furnished property

Having trouble deciding whether to let your property furnished or unfurnished? Well, we are here to help you make the right decision. After all, it’s a big decision that can impact your property’s success.

Many landlords are left in the conundrum over whether to fork out on furnishings or not to bother at all. In this advice, we will look at why you’re more likely to get higher-yielding tenants from a furnished property than an unfurnished one. 

However, we’ll also be looking at what the legal requirements are from a health and safety standpoint you’ll need to cover when you add furniture to your rental property. 

Unfurnished property

What are the pros of furnished properties?

Unsurprisingly, there are many pros of letting out a furnished property. 

A wider range of tenants

Your rental property will be more attractive to short-term renters, students, and professionals who move around for work. While it’s more convenient to rent to long-term tenants, you will certainly appeal to a certain type of tenant if the property is vacant unexpectedly. 

Higher yield

Because you’re doing all the hard work and making the place look well-presented, you can add a fair premium to your rental amount. Furnished properties would typically see a higher rental amount compared to unfurnished. 

You’d be amazed how making the place look presentable and even stylish can attract the right people who are willing to pay that little bit extra. 

At present 50% of rental homes are furnished in the UK which indicates that there is a strong demand for a fully furnished rental property. 

Reasons tenants find furnished properties attractive

Some tenants will only consider furnished properties because of the following factors.


The cost to fully furnish a rental property can be extremely expensive. To be able to walk straight into a property which is ready to live in takes the added pressure away of providing a deposit as well as finding furniture. 


Due to work or other external factors such as studying socio-economic conditions, your tenants may need the flexibility to move around more. Having their own furniture would be an upheaval to organise from move to move. 


The student market is a great opportunity for landlords to have a strong turnover of tenants. However, as students are just starting out, they are less likely to have their own belongings or want the hassle of organising furniture if they are unsure as to where they will settle. Make sure you take out a specialist student landlord insurance policy to protect your furniture as students are higher risk than other tenant types.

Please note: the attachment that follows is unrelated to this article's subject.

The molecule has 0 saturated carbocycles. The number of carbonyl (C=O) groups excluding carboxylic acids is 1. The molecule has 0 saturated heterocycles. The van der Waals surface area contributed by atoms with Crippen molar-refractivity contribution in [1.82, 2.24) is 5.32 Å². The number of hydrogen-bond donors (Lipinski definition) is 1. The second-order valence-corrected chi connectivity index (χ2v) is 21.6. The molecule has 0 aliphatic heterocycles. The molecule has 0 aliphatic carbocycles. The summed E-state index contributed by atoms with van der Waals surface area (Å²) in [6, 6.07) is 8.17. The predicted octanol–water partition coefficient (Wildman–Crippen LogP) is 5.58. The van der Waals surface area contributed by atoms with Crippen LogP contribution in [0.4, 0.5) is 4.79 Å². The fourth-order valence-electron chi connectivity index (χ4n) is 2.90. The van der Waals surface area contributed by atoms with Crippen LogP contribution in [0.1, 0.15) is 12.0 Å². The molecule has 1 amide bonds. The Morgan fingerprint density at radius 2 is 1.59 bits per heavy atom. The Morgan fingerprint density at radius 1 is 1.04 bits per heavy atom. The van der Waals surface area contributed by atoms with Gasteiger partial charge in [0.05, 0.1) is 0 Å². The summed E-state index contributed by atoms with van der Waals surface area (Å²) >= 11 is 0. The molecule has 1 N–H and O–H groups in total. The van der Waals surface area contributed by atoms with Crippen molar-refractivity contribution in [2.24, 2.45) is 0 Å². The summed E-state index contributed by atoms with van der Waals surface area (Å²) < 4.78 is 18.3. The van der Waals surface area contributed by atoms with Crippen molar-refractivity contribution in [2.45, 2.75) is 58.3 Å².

What are the cons of having a furnished property?

Unfortunately, there are cons to having a furnished property. Here’s our list of the main reasons you may want to consider.

An expensive outlay of costs

Unsurprisingly, furnishing a property can be expensive, especially if you’re buying new furniture. 

Repairs and maintenance

You’ll need to maintain the furniture, which can be time-consuming and expensive. If a tenant reports a problem with any fixtures or fittings or furniture that you provided at the start of the AST agreement, you’re required by law to act quickly and fix the issue to keep your tenants safe.

Health and Safety

Thinking of providing furniture in your rental property? You’ll have to comply with the UK fire hazard standard and PAT test your electrical fittings and fixtures to deem them safe. 


Keeping your tenants safe is key. You may have to replace furniture more often than if you were renting an unfurnished property.

If a tenant replaces furniture on their own, you may be held liable if it causes damage to the property. Make sure you keep a record of when the tenant replaced it and if it has a UK fire-protected sticker on it. 

Furnished property

Is it better to have an unfurnished rental property?

Let’s take a look to see if it’s actually better to have an unfurnished rental property. 

Pros of having an unfurnished rental property

Costs are lower

Start-up costs are lower because you don’t need to purchase furniture.

Easier to maintain

You don’t need to worry about furniture repairs or replacements.

Attracts long-term renters

More appealing to long-term renters, who want to put their own stamp on a space.

Cons of having an unfurnished rental property:

Limits your tenant market

It may be more difficult to rent since it’s not as appealing to short-term renters.

Lower yield income

You might find that your property may rent for less money than a furnished property.


So, which is the best option?

The choice between a furnished or unfurnished property will depend on your individual circumstances and preferences. You’ll want to take into consideration these items before starting to rent your property out.

  • Your target market
  • The location of your property
  • Your budget 

Why is landlord insurance important?

Landlord insurance can provide financial protection against damage to your rental property and liability claims from tenants. Without this insurance, landlords could be left vulnerable to significant financial losses. If you decide to furnish your property, you will want to take out landlord contents insurance to protect your investment.

CIA are here to find the right policy for you and to give you peace of mind. Get a quote today.

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